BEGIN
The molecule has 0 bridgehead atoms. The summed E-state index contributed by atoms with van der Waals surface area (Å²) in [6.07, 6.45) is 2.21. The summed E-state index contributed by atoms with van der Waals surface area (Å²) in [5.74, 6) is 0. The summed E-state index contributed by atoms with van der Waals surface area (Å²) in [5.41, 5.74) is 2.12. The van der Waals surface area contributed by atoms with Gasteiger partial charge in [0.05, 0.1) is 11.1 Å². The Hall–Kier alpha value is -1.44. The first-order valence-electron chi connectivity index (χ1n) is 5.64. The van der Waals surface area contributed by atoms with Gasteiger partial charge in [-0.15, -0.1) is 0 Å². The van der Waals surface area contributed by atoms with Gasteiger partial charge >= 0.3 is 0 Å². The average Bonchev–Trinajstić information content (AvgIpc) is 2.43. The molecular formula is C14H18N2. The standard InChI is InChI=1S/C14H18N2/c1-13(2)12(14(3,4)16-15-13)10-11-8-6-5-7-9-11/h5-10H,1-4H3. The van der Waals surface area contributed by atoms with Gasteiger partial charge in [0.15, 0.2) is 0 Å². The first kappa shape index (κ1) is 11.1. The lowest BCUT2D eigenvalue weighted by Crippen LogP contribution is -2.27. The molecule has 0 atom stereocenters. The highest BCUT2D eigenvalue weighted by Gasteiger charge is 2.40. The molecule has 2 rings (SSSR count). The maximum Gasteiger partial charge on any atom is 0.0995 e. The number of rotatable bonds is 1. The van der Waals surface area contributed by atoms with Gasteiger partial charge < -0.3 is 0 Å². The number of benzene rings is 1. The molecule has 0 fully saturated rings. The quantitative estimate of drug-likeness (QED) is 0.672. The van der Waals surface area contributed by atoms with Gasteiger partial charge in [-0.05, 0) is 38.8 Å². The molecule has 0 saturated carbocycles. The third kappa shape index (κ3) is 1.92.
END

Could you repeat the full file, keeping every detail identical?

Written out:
The molecule has 0 bridgehead atoms. The summed E-state index contributed by atoms with van der Waals surface area (Å²) in [6.07, 6.45) is 2.21. The summed E-state index contributed by atoms with van der Waals surface area (Å²) in [5.74, 6) is 0. The summed E-state index contributed by atoms with van der Waals surface area (Å²) in [5.41, 5.74) is 2.12. The van der Waals surface area contributed by atoms with Gasteiger partial charge in [0.05, 0.1) is 11.1 Å². The Hall–Kier alpha value is -1.44. The first-order valence-electron chi connectivity index (χ1n) is 5.64. The van der Waals surface area contributed by atoms with Gasteiger partial charge in [-0.15, -0.1) is 0 Å². The van der Waals surface area contributed by atoms with Gasteiger partial charge >= 0.3 is 0 Å². The average Bonchev–Trinajstić information content (AvgIpc) is 2.43. The molecular formula is C14H18N2. The standard InChI is InChI=1S/C14H18N2/c1-13(2)12(14(3,4)16-15-13)10-11-8-6-5-7-9-11/h5-10H,1-4H3. The van der Waals surface area contributed by atoms with Gasteiger partial charge in [0.15, 0.2) is 0 Å². The first kappa shape index (κ1) is 11.1. The lowest BCUT2D eigenvalue weighted by Crippen LogP contribution is -2.27. The molecule has 0 atom stereocenters. The highest BCUT2D eigenvalue weighted by Gasteiger charge is 2.40. The molecule has 2 rings (SSSR count). The maximum Gasteiger partial charge on any atom is 0.0995 e. The number of rotatable bonds is 1. The van der Waals surface area contributed by atoms with Gasteiger partial charge < -0.3 is 0 Å². The number of benzene rings is 1. The molecule has 0 fully saturated rings. The quantitative estimate of drug-likeness (QED) is 0.672. The van der Waals surface area contributed by atoms with Gasteiger partial charge in [-0.05, 0) is 38.8 Å². The molecule has 0 saturated carbocycles. The third kappa shape index (κ3) is 1.92.